- On-Network Collection In an enterprise environment, investigators must be able to collect data from all devices connected to a corporate network, including routers, servers, and employee computers. This type of acquisition is performed by using remote agents on the endpoints requiring collection. Ideally digital forensic software should also be automated and connected to security incident and event management (SIEM) or security orchestration, automation, and response (SOAR) technology, so it instantaneously starts collecting data when an incident like an intrusion happens.
- Off-Network Collection Given the reality of modern remote and hybrid workplaces, enterprise investigators need to be able to connect to devices that are not on their organization’s network or virtual private network (VPN) when incidents requiring investigation occur.
Deep Dive on Off-Network Collection
Wonder why it’s important to be able to collect data from corporate resources that aren’t connected to your network? Dig into the reasons with FTK Evangelist Justin Tolman and Forensic Product Marketing Director Lynne Roossien in Episode 10 of FTK Over the Air.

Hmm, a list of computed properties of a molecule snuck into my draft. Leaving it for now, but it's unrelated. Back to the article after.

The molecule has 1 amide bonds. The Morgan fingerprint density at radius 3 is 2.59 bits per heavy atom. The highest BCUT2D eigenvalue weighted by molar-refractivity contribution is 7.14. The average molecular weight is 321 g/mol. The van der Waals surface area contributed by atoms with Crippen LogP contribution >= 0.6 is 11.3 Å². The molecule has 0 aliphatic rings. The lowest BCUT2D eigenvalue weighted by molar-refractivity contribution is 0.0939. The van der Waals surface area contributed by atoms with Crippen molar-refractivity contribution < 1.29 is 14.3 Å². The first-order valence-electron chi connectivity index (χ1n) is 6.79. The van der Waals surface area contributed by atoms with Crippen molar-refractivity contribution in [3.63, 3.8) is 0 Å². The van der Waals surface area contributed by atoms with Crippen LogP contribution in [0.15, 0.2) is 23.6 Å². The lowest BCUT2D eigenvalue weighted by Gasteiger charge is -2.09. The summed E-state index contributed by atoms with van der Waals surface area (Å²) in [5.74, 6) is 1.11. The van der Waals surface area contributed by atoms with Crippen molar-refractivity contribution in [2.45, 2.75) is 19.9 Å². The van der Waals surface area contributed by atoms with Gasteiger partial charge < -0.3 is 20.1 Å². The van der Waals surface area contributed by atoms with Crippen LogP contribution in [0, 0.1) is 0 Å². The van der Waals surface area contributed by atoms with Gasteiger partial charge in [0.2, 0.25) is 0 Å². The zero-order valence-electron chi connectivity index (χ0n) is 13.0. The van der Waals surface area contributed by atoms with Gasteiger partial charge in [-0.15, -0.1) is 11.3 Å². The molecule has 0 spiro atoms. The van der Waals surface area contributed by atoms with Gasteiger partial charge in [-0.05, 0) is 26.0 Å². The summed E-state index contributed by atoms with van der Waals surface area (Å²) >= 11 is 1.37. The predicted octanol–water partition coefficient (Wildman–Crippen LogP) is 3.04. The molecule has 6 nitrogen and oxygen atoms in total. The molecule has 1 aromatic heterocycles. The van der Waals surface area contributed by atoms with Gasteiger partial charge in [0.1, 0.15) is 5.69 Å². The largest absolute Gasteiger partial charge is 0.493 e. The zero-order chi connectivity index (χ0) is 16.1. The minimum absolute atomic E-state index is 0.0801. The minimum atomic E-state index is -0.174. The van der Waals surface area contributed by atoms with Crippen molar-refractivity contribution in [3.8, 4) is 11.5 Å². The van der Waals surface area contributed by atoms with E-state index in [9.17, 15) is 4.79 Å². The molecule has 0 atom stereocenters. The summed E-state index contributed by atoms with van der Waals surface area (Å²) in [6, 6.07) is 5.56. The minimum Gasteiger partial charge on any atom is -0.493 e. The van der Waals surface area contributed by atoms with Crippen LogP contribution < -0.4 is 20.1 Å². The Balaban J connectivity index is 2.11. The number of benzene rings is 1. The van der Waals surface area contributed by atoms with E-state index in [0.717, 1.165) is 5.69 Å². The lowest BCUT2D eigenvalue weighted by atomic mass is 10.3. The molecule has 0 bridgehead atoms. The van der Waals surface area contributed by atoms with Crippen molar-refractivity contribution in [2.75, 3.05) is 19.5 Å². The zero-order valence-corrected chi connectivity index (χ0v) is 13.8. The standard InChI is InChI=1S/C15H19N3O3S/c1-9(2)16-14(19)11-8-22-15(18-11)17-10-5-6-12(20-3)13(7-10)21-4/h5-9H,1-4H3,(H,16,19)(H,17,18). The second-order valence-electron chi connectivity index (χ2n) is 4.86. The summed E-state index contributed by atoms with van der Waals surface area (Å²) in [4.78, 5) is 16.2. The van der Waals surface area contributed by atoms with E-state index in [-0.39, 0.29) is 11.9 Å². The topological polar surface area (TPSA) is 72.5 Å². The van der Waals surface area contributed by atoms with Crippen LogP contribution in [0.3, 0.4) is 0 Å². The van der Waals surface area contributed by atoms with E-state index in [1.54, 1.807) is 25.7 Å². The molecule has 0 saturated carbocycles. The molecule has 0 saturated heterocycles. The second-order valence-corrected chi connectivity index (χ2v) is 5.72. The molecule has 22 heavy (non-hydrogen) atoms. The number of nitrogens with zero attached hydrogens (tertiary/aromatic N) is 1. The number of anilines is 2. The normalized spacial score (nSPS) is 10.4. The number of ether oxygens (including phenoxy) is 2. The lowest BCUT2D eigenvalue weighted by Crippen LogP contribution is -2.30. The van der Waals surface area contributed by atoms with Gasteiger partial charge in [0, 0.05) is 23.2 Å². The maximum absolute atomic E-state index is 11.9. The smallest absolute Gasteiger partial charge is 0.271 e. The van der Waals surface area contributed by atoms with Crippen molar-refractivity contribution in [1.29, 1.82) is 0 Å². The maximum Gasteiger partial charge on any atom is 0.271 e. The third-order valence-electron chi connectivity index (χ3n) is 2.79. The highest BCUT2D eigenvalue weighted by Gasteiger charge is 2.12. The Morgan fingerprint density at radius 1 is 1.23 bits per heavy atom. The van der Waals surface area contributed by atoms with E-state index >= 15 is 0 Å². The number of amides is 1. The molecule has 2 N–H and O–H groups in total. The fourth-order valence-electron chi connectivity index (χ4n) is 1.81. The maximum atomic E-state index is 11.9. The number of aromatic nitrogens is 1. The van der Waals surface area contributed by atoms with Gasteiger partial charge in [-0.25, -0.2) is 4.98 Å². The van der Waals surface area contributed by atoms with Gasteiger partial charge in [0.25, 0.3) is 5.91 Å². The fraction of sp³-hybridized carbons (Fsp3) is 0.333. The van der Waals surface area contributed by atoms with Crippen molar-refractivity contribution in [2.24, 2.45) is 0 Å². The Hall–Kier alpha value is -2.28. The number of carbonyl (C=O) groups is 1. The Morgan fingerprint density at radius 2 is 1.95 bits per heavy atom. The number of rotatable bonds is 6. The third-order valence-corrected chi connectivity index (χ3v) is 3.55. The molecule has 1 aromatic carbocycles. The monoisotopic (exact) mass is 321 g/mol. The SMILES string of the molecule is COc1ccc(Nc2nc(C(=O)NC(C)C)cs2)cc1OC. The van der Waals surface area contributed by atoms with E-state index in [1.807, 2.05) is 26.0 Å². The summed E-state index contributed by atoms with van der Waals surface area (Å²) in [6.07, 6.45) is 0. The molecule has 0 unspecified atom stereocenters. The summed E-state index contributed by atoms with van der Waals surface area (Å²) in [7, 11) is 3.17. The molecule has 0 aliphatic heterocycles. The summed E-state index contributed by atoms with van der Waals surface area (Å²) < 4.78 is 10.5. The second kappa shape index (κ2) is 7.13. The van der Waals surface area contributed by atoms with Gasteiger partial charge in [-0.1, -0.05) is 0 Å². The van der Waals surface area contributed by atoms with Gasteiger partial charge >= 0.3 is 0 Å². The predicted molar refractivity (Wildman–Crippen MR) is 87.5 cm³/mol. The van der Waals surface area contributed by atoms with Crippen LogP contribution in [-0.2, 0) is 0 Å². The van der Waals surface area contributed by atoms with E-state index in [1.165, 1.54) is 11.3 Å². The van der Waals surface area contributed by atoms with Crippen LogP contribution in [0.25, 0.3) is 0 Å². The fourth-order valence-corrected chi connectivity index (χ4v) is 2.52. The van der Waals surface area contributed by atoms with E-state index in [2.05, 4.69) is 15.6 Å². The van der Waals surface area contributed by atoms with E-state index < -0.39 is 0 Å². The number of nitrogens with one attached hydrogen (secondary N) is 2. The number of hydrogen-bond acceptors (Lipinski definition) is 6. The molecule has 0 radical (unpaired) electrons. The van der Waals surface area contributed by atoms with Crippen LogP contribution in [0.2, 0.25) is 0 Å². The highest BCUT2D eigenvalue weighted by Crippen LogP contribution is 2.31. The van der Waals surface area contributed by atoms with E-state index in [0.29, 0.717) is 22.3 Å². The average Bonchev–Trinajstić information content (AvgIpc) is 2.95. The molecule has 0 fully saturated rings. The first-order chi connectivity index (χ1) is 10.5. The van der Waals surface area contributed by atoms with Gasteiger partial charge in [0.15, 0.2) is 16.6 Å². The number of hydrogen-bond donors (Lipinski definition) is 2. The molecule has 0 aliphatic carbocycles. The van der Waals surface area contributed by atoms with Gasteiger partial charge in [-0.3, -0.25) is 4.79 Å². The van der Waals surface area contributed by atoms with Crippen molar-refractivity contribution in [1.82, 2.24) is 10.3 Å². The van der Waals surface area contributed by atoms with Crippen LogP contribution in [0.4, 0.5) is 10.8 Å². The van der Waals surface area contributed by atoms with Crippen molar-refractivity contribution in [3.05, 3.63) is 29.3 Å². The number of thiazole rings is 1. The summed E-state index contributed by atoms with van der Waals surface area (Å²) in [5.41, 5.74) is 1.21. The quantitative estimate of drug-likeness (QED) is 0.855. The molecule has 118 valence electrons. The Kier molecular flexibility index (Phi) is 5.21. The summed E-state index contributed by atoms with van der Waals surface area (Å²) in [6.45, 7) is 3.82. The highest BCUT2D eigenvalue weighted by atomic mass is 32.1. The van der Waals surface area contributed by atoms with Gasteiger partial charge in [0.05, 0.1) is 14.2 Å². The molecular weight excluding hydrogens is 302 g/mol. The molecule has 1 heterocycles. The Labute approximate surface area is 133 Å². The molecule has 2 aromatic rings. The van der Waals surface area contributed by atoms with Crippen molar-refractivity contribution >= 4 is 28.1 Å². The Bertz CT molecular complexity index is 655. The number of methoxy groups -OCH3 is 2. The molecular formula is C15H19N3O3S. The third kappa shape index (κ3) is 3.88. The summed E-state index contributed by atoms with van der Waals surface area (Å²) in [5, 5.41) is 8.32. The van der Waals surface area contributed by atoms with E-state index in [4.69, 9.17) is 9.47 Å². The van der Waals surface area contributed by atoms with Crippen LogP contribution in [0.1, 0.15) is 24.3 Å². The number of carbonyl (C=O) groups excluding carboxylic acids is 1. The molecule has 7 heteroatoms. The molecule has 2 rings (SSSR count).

- Cloud Data Collection Both criminal and civil investigations may require investigators to collect data from cloud sources, whether those are web-based applications or personal or corporate file storage services like Google Drive or Box, in investigations of incidents like data breaches or identity theft. While the investigator follows the same methods in cloud forensics as they would in traditional digital forensics, the lines may blur on who owns the evidence and whether it is admissible in court.
Learn from Professionals
Learn how some organizations are tackling the challenge of cloud forensics in this report on Evidence and the Cloud.
Step Two of the Digital Forensic Process: Preservation
Preservation is arguably the most important step of the digital forensic process. Since the goal of digital forensics is to construct a narrative of the event in question that will stand up in court, all evidence must be preserved in a forensically sound manner, so it will be admissible in court. Digital evidence can be very compelling, but it is fragile, and subject to tampering. During preservation, the investigator must isolate and protect digital evidence exactly as it was found, without alteration, so that it can later be analyzed.